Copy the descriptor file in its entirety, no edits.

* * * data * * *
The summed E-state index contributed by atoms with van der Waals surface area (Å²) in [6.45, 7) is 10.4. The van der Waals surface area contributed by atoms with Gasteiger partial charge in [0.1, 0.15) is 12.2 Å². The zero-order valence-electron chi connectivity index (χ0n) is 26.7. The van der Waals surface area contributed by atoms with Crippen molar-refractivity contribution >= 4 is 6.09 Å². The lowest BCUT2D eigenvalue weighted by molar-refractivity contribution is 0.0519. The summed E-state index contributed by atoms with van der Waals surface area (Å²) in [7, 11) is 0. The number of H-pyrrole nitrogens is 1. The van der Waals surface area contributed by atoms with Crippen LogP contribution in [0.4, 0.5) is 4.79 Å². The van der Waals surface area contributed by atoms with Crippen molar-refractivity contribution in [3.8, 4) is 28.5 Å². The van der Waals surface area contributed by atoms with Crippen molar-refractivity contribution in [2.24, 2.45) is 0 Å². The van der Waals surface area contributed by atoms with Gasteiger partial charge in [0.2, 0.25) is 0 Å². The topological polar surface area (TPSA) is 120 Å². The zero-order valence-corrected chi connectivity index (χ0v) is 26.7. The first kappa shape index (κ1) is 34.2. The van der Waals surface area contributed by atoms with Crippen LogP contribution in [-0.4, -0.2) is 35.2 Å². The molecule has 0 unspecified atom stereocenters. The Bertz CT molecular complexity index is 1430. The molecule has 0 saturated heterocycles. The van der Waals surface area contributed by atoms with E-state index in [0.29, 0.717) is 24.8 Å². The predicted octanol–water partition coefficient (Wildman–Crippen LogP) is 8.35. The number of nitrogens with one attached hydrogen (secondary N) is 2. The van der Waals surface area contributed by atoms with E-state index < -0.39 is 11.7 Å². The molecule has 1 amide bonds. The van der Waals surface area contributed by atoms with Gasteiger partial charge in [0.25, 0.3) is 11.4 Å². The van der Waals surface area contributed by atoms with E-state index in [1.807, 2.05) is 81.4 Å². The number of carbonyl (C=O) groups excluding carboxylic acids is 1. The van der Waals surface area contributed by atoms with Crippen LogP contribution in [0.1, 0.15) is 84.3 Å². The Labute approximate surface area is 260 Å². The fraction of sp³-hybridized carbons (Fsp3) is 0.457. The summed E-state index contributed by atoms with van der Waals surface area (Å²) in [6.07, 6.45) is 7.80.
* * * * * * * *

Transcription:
The summed E-state index contributed by atoms with van der Waals surface area (Å²) in [6.45, 7) is 10.4. The van der Waals surface area contributed by atoms with Gasteiger partial charge in [0.1, 0.15) is 12.2 Å². The zero-order valence-electron chi connectivity index (χ0n) is 26.7. The van der Waals surface area contributed by atoms with Crippen molar-refractivity contribution >= 4 is 6.09 Å². The lowest BCUT2D eigenvalue weighted by molar-refractivity contribution is 0.0519. The summed E-state index contributed by atoms with van der Waals surface area (Å²) in [7, 11) is 0. The number of H-pyrrole nitrogens is 1. The van der Waals surface area contributed by atoms with Crippen LogP contribution in [0.4, 0.5) is 4.79 Å². The van der Waals surface area contributed by atoms with Crippen molar-refractivity contribution in [3.8, 4) is 28.5 Å². The van der Waals surface area contributed by atoms with Crippen molar-refractivity contribution in [2.24, 2.45) is 0 Å². The van der Waals surface area contributed by atoms with Gasteiger partial charge in [0.2, 0.25) is 0 Å². The topological polar surface area (TPSA) is 120 Å². The zero-order valence-corrected chi connectivity index (χ0v) is 26.7. The first kappa shape index (κ1) is 34.2. The van der Waals surface area contributed by atoms with Crippen LogP contribution in [-0.4, -0.2) is 35.2 Å². The molecule has 0 unspecified atom stereocenters. The Bertz CT molecular complexity index is 1430. The molecule has 0 saturated heterocycles. The van der Waals surface area contributed by atoms with E-state index in [0.29, 0.717) is 24.8 Å². The predicted octanol–water partition coefficient (Wildman–Crippen LogP) is 8.35. The number of nitrogens with one attached hydrogen (secondary N) is 2. The van der Waals surface area contributed by atoms with E-state index < -0.39 is 11.7 Å². The molecule has 1 amide bonds. The van der Waals surface area contributed by atoms with Gasteiger partial charge in [0.25, 0.3) is 11.4 Å². The van der Waals surface area contributed by atoms with E-state index in [1.807, 2.05) is 81.4 Å². The number of carbonyl (C=O) groups excluding carboxylic acids is 1. The van der Waals surface area contributed by atoms with Crippen LogP contribution in [0.1, 0.15) is 84.3 Å². The Labute approximate surface area is 260 Å². The fraction of sp³-hybridized carbons (Fsp3) is 0.457. The summed E-state index contributed by atoms with van der Waals surface area (Å²) in [6.07, 6.45) is 7.80.